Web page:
This is a discussion on RE: [fw-wiz] Hopefully not too OT - Firewalls ; Hiya, > -----Original Message----- > From: email@example.com > [mailto:firstname.lastname@example.org] On Behalf > Of email@example.com [...] > We have NO wireless network, [...] > With all of the recent identity theft, and the fact that we > would be a potential ...
> -----Original Message-----
> From: firstname.lastname@example.org
> [mailto:email@example.com] On Behalf
> Of firstname.lastname@example.org
> We have NO wireless network,
> With all of the recent identity theft, and the fact that we
> would be a potential target for such activities, I am trying
> to see where our
> vulnerabilities lie.
OK, I'm a little confused as to where you draw the connection between
identity theft and wireless networks. Normally, identity theft is more about
phishing, social engineering and physical intrusion. Maybe if you could
clarify exactly the kind of attacks you're thinking about here?
> In my searching, I pondered long and
> hard on rogue wireless APs and contractor/vendor laptops with
> wireless ebabled
> becoming a potential vector.
Yep, it happens. To be honest, though, you'd be very unlucky to get owned
via a contractor's laptop running a peer-to-peer wireless network.
> While I scan our main building once a week with some
> wireless security tools, it is not feasible for me to
> contiuously drive around and scan all
> of our sites. I know also that I could put some sort of
> wireless IDS/Honeypot type thing out at each site, this would
> be expensive, and right
> now we are not flush with cash.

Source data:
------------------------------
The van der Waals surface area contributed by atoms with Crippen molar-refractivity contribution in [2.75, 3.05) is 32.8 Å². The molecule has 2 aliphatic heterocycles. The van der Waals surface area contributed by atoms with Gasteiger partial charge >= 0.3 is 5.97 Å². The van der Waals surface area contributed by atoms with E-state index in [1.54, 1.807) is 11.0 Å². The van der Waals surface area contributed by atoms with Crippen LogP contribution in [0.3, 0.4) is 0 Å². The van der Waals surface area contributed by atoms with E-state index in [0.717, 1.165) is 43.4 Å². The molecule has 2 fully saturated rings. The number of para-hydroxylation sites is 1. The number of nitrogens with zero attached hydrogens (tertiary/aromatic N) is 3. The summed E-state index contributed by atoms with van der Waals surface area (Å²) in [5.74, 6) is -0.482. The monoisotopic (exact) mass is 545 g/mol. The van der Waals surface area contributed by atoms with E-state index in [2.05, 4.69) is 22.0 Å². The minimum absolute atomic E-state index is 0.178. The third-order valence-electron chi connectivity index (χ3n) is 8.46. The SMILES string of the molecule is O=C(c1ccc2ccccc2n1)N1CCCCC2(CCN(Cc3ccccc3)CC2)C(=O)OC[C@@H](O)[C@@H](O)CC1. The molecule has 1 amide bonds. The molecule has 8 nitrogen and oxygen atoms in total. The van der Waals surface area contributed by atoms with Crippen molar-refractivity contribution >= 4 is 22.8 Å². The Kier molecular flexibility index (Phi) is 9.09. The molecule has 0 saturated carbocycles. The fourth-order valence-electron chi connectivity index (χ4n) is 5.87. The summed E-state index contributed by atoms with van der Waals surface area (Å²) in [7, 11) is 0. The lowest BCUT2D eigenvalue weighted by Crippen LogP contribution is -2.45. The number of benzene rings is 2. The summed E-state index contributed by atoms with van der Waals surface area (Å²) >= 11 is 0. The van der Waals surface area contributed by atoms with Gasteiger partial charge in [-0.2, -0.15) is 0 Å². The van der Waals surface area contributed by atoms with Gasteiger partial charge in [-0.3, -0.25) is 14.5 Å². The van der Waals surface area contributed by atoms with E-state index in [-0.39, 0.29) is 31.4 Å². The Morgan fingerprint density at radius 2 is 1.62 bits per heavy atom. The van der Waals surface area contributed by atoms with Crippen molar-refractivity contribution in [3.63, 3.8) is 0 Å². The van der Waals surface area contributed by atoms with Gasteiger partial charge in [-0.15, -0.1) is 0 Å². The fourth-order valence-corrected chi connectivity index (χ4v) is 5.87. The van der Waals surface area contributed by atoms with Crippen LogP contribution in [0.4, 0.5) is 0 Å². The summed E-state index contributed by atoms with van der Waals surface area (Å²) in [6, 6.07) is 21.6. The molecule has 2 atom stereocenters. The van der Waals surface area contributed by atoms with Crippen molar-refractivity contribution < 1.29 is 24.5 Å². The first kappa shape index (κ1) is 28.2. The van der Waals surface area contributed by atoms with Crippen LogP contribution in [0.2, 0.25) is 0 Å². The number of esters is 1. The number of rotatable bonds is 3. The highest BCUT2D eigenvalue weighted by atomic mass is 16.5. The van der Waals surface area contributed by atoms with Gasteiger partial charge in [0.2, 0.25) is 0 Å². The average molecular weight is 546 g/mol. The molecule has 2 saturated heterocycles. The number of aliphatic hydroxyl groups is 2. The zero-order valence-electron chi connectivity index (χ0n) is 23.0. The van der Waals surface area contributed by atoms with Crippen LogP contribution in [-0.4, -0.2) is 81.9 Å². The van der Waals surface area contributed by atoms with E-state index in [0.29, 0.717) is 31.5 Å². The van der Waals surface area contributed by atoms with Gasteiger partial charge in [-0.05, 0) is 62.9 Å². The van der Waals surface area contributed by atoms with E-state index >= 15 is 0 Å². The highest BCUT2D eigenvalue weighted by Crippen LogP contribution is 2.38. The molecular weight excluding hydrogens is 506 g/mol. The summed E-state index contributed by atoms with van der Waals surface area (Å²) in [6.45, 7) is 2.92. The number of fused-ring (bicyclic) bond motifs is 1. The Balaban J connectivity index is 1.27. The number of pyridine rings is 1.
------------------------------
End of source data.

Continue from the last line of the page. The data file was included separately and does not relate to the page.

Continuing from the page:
There are way cheaper ways. Any vulnerability scanner will be able to tell
you that you have wireless APs active on your network (from the LAN side you
can tell by the MAC) and any machine with a wireless card installed can run
wireless scanning tools to tell you if they find APs in range. With the
right solution you can install one of these scanners in each network (or
less, if you can reach every network via IP) and have the results
> I have been pondering putting an 802.11 jammer on site at
> each location (again, we don't use wireless, so it should not
> impair anything) and
> thought that might be a cheaper option.
I've never really looked hard at this. 802.11 was basically made to be
"tricky" to jam, so I would have thought that high powered active jammers
would be a pain to integrate with FCC regulations and the like. Does anyone
have some links? I don't know your site, but if you're very serious about
EMSEC (emissions security) then you need to look at multiple physical
security measures. They even have magic anti-wireless paint. Find a defense
contractor or something - they geek out about that stuff.
> Have any of you done something like this, and have any tips
> from your experiences with this sort of scenario.
We're really talking about a policy and education problem. If your main
concern is that users might surreptitiously install wireless access points
at the drop of a hat then you really have some bigger problems. Start by
making sure that everyone knows the rules, and knows that breaking rules
carries consequences. Draft a sign-in sheet for contractors which lays down
your basic security expectations. If wireless is verboten by policy (good
thing) then the rest is just a matter of audit and enforcement.
However, most of the identity theft stuff I see in the field is targeted
phishing, DNS attacks, social engineering and the like. You may want to make
sure you're shored up against that stuff as well.
And, if you want to sleep at night, then build your network so that the
concept of "inside" and "outside" aren't important anymore. You should be
able to construct an architecture such that even if (WHEN) any random
internal machine turns malicious on you then its scope for damage is
mitigated by internal controls. Remember that this is exactly what current
malware aims to do - subvert 'any' internal machine. You can probably
already do a lot - I assume that you have 55 WAN devices which support IP
based filters, just as an example. My current hobby horse is pervasive
security to the endpoint, but even if you don't go that far you can do much
better than "in" and "out".
Anyway, best of luck. Wireless (or anything else that causes leaky
perimeters) is a pig.
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